Pont Saint-Michel, originally known as Petit Pont-Neuf

The Pont Saint-Michel links the Palais de Justice on the Ile de la Cité to the Place Saint-Michel and its fountain in the Latin Quarter.

The Boulevard du Palais links it to the Pont au Change, it counterpart on the right bank.

Pont Saint-Michel with Ile de la Cité in the background
Pont Saint-Michel with Ile de la Cité in the background

The first Pont Saint-Michel was built between 1379 and 1387 downstream from the Petit Pont.

It was therefore originally known as Petit Pont-Neuf (Small New Bridge) because it was the most recent bridge of the time!

It also supported two rows of houses, a common practice in the Middle Ages.

This first bridge and its houses collapsed under the pressure of huge blocks of ice carried by the Seine during the severe winter of 1407/08.

France was then in full Hundred Years War and the funds failed.

A new bridge was immediately rebuilt, but it was a wooden one!

Sufficient funds were eventually raised in 1444 in order to build a ‘proper’ stone bridge on wooden piles.

The Petit Pont-Neuf became known as Pont Saint-Michel in 1607.

It indeed differentiated then it from the current Pont-Neuf, whose construction had begun on the western tip of the Ile de la Cité.

The bridge took its new name from the Chapelle Saint-Michel-du-Palais.

This 12th century chapel was located in the southern section of the Sainte Chapelle courtyard in the Palace of Justice.

It was eventually pulled down in 1782.

The Pont Saint-Michel was replaced between 1617 and 1623 with a new stone bridge on wooden piles.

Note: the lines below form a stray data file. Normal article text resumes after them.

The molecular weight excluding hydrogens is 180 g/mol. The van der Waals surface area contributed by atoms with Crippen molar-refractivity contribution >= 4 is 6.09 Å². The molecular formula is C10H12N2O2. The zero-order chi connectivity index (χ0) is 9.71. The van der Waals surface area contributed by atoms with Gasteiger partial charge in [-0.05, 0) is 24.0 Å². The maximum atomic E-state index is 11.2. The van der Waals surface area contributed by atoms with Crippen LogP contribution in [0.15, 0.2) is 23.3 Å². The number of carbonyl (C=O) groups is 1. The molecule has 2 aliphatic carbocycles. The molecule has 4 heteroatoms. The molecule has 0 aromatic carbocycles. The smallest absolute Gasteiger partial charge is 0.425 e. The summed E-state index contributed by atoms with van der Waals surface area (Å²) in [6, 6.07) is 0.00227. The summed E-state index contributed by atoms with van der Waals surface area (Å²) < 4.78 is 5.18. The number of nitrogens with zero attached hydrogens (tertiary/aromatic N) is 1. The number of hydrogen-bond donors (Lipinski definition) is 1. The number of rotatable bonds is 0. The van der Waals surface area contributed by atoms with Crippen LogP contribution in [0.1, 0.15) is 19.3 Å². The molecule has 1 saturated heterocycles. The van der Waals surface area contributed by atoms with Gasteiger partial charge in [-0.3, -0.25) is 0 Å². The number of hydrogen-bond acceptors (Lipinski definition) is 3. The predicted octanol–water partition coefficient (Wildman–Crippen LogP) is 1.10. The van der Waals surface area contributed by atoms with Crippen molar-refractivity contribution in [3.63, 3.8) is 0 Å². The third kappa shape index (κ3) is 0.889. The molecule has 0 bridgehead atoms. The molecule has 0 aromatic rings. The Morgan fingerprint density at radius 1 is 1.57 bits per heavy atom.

It also supported two rows of houses and was one of the largest bridges of Paris, and one of the busiest!

N for Napoleon III

However, a Royal Decree of 1786 stipulated that all houses built on Parisian bridges had to be pulled down.

Pont Saint-Michel with Ile de la Cité in the background - N for Napoleon
N for Napoleon

Their weight indeed placed too much pressure on the bridges’ foundations and threatened the stability of the whole structure.

The houses on the Pont Saint-Michel were not demolished though until 1808!

The architects engineers Paul Martin Gallocher of Lagalisserie and Paul Vaudrey built the current three-arch Pont Saint-Michel in 1857 during the Second Empire.

The 62m long by 30m wide bridge therefore bears the capital letter N, the imperial insignia of Napoleon III.

So does the Pont au Change, which was rebuilt at the same period; these two bridges are in fact quite similar.

Metro: St-Michel on Line 4
Coordinates: Lat 48.853956 – Long 2.344626

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